Advertisement

Parent of child who was injured by moving vehicle calls for traffic signs in the neighborhood

Published: Mar. 22, 2021 at 9:57 PM CDT
Email This Link
Share on Pinterest
Share on LinkedIn

LAKE CHARLES, La. (KPLC) - A Louisiana mother’s worst nightmare becomes a reality after her child is hit by a vehicle while playing outside.

Courtney Rollins’ 13-year-old son is recovering comfortably at home after suffering several injuries from an accident that could have been far worse. Her sons and other neighborhood children were riding scooters in a residential neighborhood behind LaGrange High School when her oldest child was struck by a moving car.

Rollins says her heart sunk as she prepared herself for the worst.

“It is immediately where my mind went. I started panicking and crying and all kind of emotions hit me at one time,” Rollins said.

Miraculously, her son survived the accident but with serious injuries.

“Blood was coming from his mouth. Blood was all over his face, and his arm was like a limp noodle,” Rollins said. “His knees were bloody. His clothes were bloody, and it was just like blood everywhere.”

The family speculates the driver who hit her child was distracted.

Lake Charles Chief of Police Shawn Caldwell stresses the importance of awareness and safety for both pedestrians and drivers.

Absolutely, please stay of the phone,” Caldwell said. “Driving is a skill that requires attention, and you should put your attention into the driving and not your phone, please.”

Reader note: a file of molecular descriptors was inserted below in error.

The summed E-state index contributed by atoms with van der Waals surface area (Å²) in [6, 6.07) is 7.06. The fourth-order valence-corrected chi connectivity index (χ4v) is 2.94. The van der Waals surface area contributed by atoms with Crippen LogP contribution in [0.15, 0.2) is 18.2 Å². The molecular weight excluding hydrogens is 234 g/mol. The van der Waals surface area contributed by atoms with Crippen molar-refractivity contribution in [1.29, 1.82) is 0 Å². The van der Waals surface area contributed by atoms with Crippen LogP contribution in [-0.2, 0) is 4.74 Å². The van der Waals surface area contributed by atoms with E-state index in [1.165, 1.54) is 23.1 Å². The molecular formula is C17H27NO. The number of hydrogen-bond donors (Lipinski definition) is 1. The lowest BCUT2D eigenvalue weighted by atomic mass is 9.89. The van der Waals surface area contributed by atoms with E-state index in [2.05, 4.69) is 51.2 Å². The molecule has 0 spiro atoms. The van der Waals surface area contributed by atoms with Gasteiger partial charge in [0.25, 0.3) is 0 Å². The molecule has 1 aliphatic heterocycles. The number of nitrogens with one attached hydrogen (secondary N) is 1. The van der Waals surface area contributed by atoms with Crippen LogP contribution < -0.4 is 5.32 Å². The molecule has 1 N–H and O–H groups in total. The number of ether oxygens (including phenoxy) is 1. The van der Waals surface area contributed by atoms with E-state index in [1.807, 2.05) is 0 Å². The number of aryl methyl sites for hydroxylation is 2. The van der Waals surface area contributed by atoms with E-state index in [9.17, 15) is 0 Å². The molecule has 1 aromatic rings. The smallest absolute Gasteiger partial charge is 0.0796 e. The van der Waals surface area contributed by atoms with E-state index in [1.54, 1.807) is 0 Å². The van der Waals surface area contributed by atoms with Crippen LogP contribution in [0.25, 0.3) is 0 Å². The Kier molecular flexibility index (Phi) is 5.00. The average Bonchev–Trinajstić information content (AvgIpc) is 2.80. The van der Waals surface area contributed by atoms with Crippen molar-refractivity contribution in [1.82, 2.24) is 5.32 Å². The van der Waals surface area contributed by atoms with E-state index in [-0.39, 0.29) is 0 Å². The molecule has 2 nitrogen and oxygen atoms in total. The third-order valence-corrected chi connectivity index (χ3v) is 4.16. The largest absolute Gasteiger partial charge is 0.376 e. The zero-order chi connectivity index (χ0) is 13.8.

Rollins says she is just a concerned citizen who is advocating for the children.

“I think this should be taken seriously,” Rollins said. “Let these children enjoy their front yards or backyards, but still put these signs out. Take it into consideration. That way no parent has to bury their child.”

After many failed attempts to bring signage to the neighborhood, officials say, children at play signs should arrive by this week. Locals who are concerned about safety in their area, can request signage by contacting the city.

Information on how to request signage, per the city:

1. How do I request a sign?

(a.) Stop and yield signs: Requesting a stop and/or yield sign at a new location requires City Council action to pass an ordinance. Contact the city councilperson for the area in question and make the request to them. You can call the Clerk of Council at (337) 491-1290 to find out the name and contact number for the area in question or give the information to the clerk.

(b.) Speed limit signs: Speed limit signs requests can be made directly to Public Works and require no council action, unless the request is to change the speed limit. In this case the procedure is the same as for stop and yield signs.

(c.) No parking signs: These also require City Council action unless it is to repair or replace an existing sign. Any questions, such as if parking is allowed at a particular location, may be directed to Public Works.

(d.) Other signs: All other sign requests, such as Watch for Children, School Signs, Pedestrian Signs, Side/Road Markers and Street Markers may be directed to Public Works.

2. How to report a missing or damaged sign?

Whenever you notice a damaged or missing sign, it can be reported to the City Police or directly to Public Works.

3. Why do we install various signs?

Stop signs: The stop sign causes a substantial inconvenience to motorists. It should be used only where warranted. A stop sign may be warranted at an intersection where one or more of the following conditions exist:

1. Intersection of a less important road with a main road where application of the normal right-of-way rule is unduly hazardous.

2. Streets entering a through highway or street.

3. Un-signalized intersection in a signalized area.

4. Other intersections where a combination of high speed, restricted view and serious accident record indicates a need for control by the stop sign.

Prior to the use of stop signs, less restrictive measures such as yield signs, where a full stop is not necessary at all times, would be recommended.

Copyright 2021 KPLC. All rights reserved.